#Providenciales, July 31, 2018 – Turks and Caicos – Dengue, chikungunya and zika are all vector borne diseases primarily spread by the bite of an infected aedes aegypti mosquito. The symptoms of the three diseases vary slightly but can all include fever, headache, muscle pain, joint paint and rash. Persons experiencing these symptoms, which typically last several days to a week, are urged to consult a physician.
Over the last few years all three vector borne diseases have emerged in the Turks and Caicos Islands (TCI). In response to these vector borne diseases, the Ministry has implemented a number of measures including increased public education, enhanced vector control measures and surveillance which have been successful in reducing the disease burden. The good news emanating from these strategies is that the last case of chikungunya was confirmed on October 28th 2014 and the last case of zika on January 3rd 2017 in the TCI. Thus, the TCI has not seen a positive case of chikungunya in nearly 4 years and has not seen a positive case of zika in about 18 months. Even dengue, which is more common in the TCI, has been on the decline in recent months.
One particular concern when it comes to zika is its ability to also spread during sexual intercourse and from mother to fetus during pregnancy. Scientists suspect that zika transmission during pregnancy can increase the risk of fetal brain defects such as microcephaly. In the TCI, there has been one case of zika in a pregnant woman in 2016. The mother delivered without complications and both mother and infant are doing well.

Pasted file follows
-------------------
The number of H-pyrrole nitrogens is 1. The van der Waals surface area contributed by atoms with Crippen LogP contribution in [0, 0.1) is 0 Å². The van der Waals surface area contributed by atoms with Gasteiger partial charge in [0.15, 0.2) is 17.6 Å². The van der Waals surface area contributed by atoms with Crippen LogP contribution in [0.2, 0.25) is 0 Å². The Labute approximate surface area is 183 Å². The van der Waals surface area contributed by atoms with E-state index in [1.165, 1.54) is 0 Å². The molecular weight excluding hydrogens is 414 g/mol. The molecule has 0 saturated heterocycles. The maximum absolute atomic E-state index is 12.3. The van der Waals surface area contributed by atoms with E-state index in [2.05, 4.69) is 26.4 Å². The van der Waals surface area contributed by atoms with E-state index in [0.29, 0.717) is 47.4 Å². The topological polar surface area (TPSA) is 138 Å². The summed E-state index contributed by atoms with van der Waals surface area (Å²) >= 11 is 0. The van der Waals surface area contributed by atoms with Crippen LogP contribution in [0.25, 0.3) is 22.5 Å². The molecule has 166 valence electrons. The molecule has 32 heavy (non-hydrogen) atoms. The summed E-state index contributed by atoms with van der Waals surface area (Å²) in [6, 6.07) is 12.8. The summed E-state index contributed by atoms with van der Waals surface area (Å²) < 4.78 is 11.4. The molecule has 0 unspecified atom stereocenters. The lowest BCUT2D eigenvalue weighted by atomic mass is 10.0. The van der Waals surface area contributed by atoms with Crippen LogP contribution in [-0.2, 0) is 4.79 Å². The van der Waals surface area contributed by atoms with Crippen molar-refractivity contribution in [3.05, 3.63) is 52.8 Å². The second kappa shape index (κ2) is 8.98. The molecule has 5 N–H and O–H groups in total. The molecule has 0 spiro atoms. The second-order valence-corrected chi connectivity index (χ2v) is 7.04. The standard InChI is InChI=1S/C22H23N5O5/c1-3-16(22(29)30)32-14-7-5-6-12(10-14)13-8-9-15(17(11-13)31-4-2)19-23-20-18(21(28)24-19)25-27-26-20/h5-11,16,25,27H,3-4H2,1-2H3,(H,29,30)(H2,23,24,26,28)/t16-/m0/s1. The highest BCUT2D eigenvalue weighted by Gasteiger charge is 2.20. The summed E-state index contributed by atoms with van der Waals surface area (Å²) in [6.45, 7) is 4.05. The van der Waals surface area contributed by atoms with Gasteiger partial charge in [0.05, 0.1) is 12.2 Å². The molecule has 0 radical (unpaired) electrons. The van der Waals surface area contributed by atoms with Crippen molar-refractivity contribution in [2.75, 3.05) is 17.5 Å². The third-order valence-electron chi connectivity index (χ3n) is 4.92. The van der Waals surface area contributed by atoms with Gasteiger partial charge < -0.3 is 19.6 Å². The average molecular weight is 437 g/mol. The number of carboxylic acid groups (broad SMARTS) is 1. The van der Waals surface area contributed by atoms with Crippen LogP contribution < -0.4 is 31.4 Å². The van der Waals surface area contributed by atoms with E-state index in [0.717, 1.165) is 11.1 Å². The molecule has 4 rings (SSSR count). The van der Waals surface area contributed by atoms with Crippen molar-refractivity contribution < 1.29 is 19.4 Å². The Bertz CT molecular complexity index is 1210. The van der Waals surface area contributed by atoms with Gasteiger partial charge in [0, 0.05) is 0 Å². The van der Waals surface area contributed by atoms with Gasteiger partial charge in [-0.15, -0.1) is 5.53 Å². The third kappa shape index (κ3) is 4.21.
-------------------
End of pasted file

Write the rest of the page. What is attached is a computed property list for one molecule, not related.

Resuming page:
Despite this positive news, the Ministry of Health, Agriculture, Sports and Human Services (MHASHS) would like to take this opportunity to remind the general public not to be complacent. With the summer months, come conditions where mosquitoes thrive, grow and reproduce. Visitors and residents alike are reminded to take the following preventative measures:
- Keep your environment clean and free from standing water where mosquitos breed: including tires, bottles, cans, gutters, tree stumps, pets’ bowls, flower pots, etc.
- Avoid being bitten by wearing loose long sleeved shirts and long pants
- Apply insect repellent to exposed skin
- Use mosquito nets when sleeping
- Use safe household insecticides indoor
- Have intact window and door screens in dwellings
- Use condoms to prevent the spread of zika during sex
- Mosquito control exercises such as fogging, larvaciding and treatment of active swamps.
- Premises inspections to find sources of mosquito breeding and target for removal/remediation. Notices are issued to those who fail to comply.
- Removal of derelict vehicles and old appliances, which can serve as breeding sites.
- Clean-up campaigns to mobilize communities to take the lead in keeping their environments clean and free from breeding sites.
- Public awareness campaigns to educate residents on what they can do to prevent vector borne disease.
- A series of vector borne disease workshops to update stakeholders on the latest prevention/ control techniques and to brainstorm methods of enhancing the national strategy.
- Enhanced surveillance to monitor and detect clusters of vector borne disease for the purpose of timely intervention and response.
For further information, kindly contact the Health Promotion and Advocacy Unit on 338 5231 or the Environmental Health Department on 3382143/44.